By Kimberly Beltran
June 6, 2016
(Calif.) Drinking fountains at some schools in Fresno Unified have been shut off for nearly two years due to lead and uranium contamination in the water.
El Camino Real Elementary School in Arvin, an agricultural community near Bakersfield, has given students durable water bottles and installed state-of-the-art filling stations that filter out harmful levels of arsenic found in the water supply there.
And, just last February, Healdsburg officials announced that they had begun providing bottled water to students last fall after detecting lead contamination at the elementary school’s drinking fountains.
These are but a few of the estimated 980 to 1,690 California schools possibly impacted by unsafe drinking water between 2003 and 2014, according to a new report state lawmakers are using to push for funding to help districts provide clean water.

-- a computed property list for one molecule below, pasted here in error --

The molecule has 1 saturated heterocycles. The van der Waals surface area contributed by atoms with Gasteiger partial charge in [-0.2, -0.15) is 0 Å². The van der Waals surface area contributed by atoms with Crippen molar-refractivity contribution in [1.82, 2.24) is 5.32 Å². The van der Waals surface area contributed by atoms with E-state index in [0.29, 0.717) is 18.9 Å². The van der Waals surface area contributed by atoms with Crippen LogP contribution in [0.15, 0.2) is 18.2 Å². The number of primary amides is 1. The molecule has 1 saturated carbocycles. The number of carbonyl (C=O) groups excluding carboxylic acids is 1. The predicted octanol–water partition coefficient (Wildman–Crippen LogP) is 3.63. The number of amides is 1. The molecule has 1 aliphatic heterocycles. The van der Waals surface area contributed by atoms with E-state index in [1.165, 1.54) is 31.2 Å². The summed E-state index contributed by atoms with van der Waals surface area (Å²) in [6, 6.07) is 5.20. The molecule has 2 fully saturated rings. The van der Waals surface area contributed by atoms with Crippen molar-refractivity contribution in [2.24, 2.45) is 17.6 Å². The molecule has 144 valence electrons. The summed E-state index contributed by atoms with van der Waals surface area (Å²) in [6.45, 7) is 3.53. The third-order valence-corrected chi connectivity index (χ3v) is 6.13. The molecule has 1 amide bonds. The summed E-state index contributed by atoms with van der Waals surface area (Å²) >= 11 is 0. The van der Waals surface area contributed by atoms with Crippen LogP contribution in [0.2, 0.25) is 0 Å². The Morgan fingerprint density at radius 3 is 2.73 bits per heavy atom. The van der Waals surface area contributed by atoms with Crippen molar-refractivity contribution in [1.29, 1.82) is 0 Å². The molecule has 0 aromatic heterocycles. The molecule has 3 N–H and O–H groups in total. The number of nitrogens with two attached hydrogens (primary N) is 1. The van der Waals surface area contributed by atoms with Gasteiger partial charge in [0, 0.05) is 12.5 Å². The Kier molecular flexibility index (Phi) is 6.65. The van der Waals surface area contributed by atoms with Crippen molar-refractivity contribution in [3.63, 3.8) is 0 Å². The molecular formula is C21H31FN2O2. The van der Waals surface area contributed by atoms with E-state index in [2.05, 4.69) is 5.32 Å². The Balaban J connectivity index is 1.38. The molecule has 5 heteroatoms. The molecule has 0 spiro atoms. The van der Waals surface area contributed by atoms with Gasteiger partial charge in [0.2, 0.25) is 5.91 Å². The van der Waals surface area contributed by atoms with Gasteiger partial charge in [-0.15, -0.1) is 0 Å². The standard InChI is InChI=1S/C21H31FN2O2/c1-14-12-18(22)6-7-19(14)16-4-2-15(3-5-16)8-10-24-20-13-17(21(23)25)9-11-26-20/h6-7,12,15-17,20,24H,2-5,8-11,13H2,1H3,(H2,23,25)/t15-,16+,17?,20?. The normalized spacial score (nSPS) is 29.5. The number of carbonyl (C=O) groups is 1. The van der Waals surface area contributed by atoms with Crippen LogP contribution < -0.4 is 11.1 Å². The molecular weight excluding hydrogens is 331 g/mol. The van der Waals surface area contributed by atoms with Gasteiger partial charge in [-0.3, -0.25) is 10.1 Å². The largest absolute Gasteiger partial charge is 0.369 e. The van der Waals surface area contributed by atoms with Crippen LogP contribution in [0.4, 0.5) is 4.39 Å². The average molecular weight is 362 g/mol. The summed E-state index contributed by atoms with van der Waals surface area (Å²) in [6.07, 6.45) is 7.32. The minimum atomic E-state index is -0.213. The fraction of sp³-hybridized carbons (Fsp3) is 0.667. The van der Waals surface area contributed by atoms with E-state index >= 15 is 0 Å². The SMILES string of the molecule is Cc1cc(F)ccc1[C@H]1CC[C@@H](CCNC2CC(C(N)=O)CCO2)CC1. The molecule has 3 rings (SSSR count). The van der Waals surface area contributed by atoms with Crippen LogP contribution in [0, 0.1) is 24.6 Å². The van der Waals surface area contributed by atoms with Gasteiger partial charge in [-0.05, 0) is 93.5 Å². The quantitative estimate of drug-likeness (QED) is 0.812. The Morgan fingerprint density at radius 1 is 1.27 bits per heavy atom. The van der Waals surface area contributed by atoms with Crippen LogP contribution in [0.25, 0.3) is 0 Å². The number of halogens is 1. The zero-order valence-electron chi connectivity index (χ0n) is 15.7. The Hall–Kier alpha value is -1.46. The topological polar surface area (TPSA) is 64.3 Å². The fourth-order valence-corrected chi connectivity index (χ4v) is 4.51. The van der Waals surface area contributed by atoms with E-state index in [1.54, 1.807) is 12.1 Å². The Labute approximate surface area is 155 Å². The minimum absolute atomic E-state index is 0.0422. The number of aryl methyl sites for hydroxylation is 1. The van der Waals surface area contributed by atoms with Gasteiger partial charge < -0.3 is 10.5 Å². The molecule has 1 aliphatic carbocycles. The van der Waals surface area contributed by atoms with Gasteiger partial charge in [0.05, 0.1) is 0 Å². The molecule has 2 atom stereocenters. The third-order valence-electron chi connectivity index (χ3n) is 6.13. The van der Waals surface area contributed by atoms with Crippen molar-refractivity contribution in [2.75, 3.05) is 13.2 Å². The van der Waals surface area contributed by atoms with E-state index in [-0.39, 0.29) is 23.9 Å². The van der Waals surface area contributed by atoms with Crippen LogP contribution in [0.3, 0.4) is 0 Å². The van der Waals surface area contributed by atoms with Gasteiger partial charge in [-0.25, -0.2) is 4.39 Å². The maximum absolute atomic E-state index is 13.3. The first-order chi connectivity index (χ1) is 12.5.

Last week, the Assembly Budget Committee included in its 2016-17 funding plan $10 million for a grant program to provide filtered water filling stations at more than 100 of the most severely impacted schools – most of which, according to the analysis, are in the state’s Central Valley.
“We see this as something that is a vital need for the state to be addressing,” said Jenny Rempel, spokeswoman for the Community Water Center and lead coordinator of the report that was the subject of a legislative briefing in Sacramento last week. “While the additional funding we are seeking from the general fund is not enough to solve the problem, it would really help to make a dent.”